“I’m really into the whole child soldier thing. This sticker is about that,” explained one young woman. The other pointed to an emblem on her laptop, remarking, “I’m more interested in the issue of sex trafficking, but I guess everyone is.”

“Yeah,” the other girl responded, “It’s kind of the sexy social justice issue.”

An intense interest in social justice has been a hallmark of the Millennial generation thus far. Within the church, there has been a clear departure from the traditional emphasis on evangelism alone to a broadening conversation about the necessity of addressing physical needs and human rights. Millennials have made great strides in engaging some of the world’s most pressing issues, but is the popularity of social justice a completely good phenomenon?

The Good
As a result of globalization, my generation is more aware than ever about the plight of those Jesus refers to as our “neighbors.” This awareness has heightened funding for NGOs, mobilized willing volunteers, and built pressure for better public policy. We have more knowledge regarding the injustices that people face all across the globe, and we’re often not content to simply cross to the other side of the road. It’s trendy to know and talk about justice issues, and this popularity has often led to action.

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Wounded Souls

WHEN CHIEF MASTER Sergeant Harry Marsters returned in 2008 from his time in Iraq, he knew something wasn’t right. At 54, the 32-year veteran of the Air Force—with 27 years full time in the military and the remainder as a reservist with the Air National Guard—felt that as one of the “older folks” he knew what to expect upon return from his assignment with the communications squad at the Kirkuk Regional Air Base in northern Iraq.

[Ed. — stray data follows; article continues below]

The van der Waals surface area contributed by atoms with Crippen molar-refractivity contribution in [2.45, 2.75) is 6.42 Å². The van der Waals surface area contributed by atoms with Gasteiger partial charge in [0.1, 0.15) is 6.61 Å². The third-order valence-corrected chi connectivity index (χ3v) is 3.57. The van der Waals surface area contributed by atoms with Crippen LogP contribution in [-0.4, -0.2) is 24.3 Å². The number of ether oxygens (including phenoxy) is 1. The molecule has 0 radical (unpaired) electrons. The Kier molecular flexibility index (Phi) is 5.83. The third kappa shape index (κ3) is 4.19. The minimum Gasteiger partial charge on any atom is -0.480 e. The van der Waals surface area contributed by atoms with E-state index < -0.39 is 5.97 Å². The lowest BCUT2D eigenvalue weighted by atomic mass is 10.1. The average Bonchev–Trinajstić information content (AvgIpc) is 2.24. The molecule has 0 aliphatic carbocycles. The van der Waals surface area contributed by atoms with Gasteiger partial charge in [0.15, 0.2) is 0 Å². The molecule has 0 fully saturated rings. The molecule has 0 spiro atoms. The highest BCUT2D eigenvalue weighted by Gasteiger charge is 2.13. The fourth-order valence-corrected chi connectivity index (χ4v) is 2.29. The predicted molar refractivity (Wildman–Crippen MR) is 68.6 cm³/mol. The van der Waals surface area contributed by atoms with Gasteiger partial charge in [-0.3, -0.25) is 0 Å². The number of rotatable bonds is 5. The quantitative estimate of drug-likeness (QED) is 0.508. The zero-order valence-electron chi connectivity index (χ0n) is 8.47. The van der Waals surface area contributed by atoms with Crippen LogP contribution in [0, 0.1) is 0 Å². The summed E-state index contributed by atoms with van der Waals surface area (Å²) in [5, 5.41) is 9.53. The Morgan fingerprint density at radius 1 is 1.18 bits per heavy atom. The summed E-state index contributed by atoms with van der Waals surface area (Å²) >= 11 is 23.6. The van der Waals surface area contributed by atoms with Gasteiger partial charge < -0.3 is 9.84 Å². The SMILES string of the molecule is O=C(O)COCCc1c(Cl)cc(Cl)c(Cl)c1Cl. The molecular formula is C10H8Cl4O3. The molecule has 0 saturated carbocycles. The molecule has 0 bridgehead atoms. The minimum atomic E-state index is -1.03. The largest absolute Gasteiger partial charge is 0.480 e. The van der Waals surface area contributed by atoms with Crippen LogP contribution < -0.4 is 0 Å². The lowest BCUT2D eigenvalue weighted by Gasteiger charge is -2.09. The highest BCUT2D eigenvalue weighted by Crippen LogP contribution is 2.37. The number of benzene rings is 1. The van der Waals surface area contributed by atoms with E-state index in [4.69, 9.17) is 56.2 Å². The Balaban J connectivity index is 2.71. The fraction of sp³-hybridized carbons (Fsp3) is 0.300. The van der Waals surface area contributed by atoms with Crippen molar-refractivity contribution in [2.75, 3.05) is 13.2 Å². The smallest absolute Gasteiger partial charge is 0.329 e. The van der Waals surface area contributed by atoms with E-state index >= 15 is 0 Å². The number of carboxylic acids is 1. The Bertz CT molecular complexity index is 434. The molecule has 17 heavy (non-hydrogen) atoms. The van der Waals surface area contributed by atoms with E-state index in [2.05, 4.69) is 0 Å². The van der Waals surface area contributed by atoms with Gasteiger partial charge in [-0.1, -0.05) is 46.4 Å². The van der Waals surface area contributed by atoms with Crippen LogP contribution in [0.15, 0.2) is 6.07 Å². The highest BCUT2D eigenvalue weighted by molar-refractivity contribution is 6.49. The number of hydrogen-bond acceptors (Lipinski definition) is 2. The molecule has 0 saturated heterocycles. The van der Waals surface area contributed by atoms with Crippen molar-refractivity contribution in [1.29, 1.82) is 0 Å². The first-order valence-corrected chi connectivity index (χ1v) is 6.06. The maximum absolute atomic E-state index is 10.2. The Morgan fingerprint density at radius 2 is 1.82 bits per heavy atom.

Marsters’ squadron trained Iraqi forces in the operation and maintenance of aerial surveillance equipment on the base, which housed 1,000 Air Force and 2,500 Army troops. As first sergeant he acted as a liaison to the Air Force troops and ensured the well-being of those stationed there. It was a job he relished, pouring care into building connections with the airmen and women, spending time with the chaplains, and coordinating recreation and morale-building activities.

Though Air Force personnel never left the base, they were subjected to the ever-present threat of randomly timed mortar rounds launched by insurgents. They also took part in nighttime “patriot details” in which Air Force personnel and soldiers lined the base’s runway as the bodies of fallen soldiers were loaded onto planes for transport back to the United States. But Marsters says he was most upset by what he felt was harsh treatment of the Iraqi nationals who came to work on the base.

“They were treated like criminals,” he says of the extensive searches and intimidation Iraqis received when going through base security. “Everyone in Iraq is not evil, bad, and nasty. It’s a very small group of people who are raising hell and trying to hurt the country. The average person is just trying to make some money and take care of his or her family.”